Green Bay Packers vs. Dallas Cowboys: Will cold be a factor?

At kick off time Sunday, the temperature is forecast to be 16 degrees F. at Green Bay, Wisc. Are the Dallas Cowboys ready to play in another Ice Bowl? 

The elements are just where the Green Bay Packers want them for the visit by the Dallas Cowboys in the NFL playoffs on Sunday.

The forecast for the lunchtime kickoff calls for partly cloudy skies and 16 degrees F (-9 C.). That's balmy compared to the arctic front that encased Green Bay at midweek, when temperatures hovered near minus-18 C.

Ball security is at a premium in the playoffs, and receivers — and the defensive backs trying to snare interceptions — must be prepared for the sting that comes with trying to catch a cold ball.

"Whoever handles the ball best in the cold is going to come up on top. We definitely have the advantage," Packerscornerback and special teams ace Jarrett Bush said.

The weather won't be as cold as when the teams last met in Green Bay in the postseason, for the 1967 NFC Championship, dubbed the Ice Bowl after being played in brutally cold conditions. It was minus-13 F. for that game at kickoff.

According to STATS, the Cowboys are 11-13 since 1991 in games played with the temperature lower than 5 degrees. Their most recent game in that category: Dec. 4, when Dallas beat host Chicago 41-28.

"It comes down to what is your resistance to the cold, how much can you tolerate it," Cowboys cornerback Brandon Carr said. "This game, this time of the season, get comfortable. ... Just be comfortable to be at your best."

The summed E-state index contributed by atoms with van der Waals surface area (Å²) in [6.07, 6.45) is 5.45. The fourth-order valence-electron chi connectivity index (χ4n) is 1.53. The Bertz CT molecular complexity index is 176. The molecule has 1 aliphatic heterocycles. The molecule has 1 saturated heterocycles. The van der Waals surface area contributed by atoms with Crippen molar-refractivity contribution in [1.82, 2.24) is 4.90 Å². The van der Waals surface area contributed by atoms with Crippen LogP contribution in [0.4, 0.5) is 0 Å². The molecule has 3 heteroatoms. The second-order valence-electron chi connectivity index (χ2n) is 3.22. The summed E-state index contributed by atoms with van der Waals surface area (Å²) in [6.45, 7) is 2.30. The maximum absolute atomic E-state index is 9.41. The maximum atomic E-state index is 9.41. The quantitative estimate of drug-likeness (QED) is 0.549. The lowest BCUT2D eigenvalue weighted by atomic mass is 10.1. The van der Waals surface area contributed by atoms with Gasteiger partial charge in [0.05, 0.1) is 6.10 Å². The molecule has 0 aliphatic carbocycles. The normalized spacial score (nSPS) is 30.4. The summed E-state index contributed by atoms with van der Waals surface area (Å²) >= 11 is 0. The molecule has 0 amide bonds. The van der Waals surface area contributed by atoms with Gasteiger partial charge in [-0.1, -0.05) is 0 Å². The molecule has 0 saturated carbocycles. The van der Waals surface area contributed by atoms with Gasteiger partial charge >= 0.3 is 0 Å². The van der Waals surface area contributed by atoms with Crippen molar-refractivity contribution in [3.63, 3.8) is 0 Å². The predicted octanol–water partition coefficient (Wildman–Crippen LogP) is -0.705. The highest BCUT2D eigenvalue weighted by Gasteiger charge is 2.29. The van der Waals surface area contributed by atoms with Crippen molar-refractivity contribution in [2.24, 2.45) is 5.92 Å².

Despite the result of the Ice Bowl, after which the Packers went on to win the second Super Bowl, Dallas leads 4-2 in playoff matchups. This marks the first time a team with an 8-0 home record in the regular season hosts one with an 8-0 road record.

Dallas clearly plays well away from home no matter the conditions, and after a comeback home win over the Detroit Lions last Sunday, bring a high-powered offense paced by league rushing leader DeMarco Murray, quarterback Tony Romo, receiver Dez Bryant, and tight end Jason Witten.

Packers quarterback Aaron Rodgers has been battling a left calf injury, but at less than 100 percent is still better than most passers in the league. He hasn't had an interception at home since December 2012.

Two other elite passers, Peyton Manning and Andrew Luck, headline the late Sunday matchup between the Denver Broncos and Indianapolis Colts. It's the five-time MVP against the young master who took his place in Indy when Manning headed to the Rocky Mountains.

Luck has thrown for 300 or more yards in three straight postseason games and comes off a strong effort in the win over Cincinnati: 376 yards and a touchdown. He broke Manning's team mark with 4,761 yards through the air this season.

Manning, who led the Colts to eight division championships, two AFC Championships and one Super Bowl title, has the Broncos tied for the second-most wins (46) in the league since joining them.

As for the home-field thing, the Broncos are 8-0 this season, including 31-24 over the Colts in September.

Manning's numbers tend to dip when the thermometer does. He's 12-13 in his career when the temperature is 5 degrees or below, according to STATS.

This should warm up Manning and Broncos fans, however: Forecasters are calling for balmy conditions on game day, with the temperature starting off at 5, maybe a cool breeze, and no precipitation.

"Peyton is going to go out there and play well," declared running back C.J. Anderson. "But it takes a team and we have to help him."

Even if a cold front were to suddenly descend upon the city — this is Denver, after all — the Broncos are built for harsher conditions these days. They no longer rely so heavily on Manning's right arm but on a revamped running game and a dominant defense that features five Pro Bowlers.

On Saturday, it's New England vs. Baltimore, and Seattle vs. Carolina.

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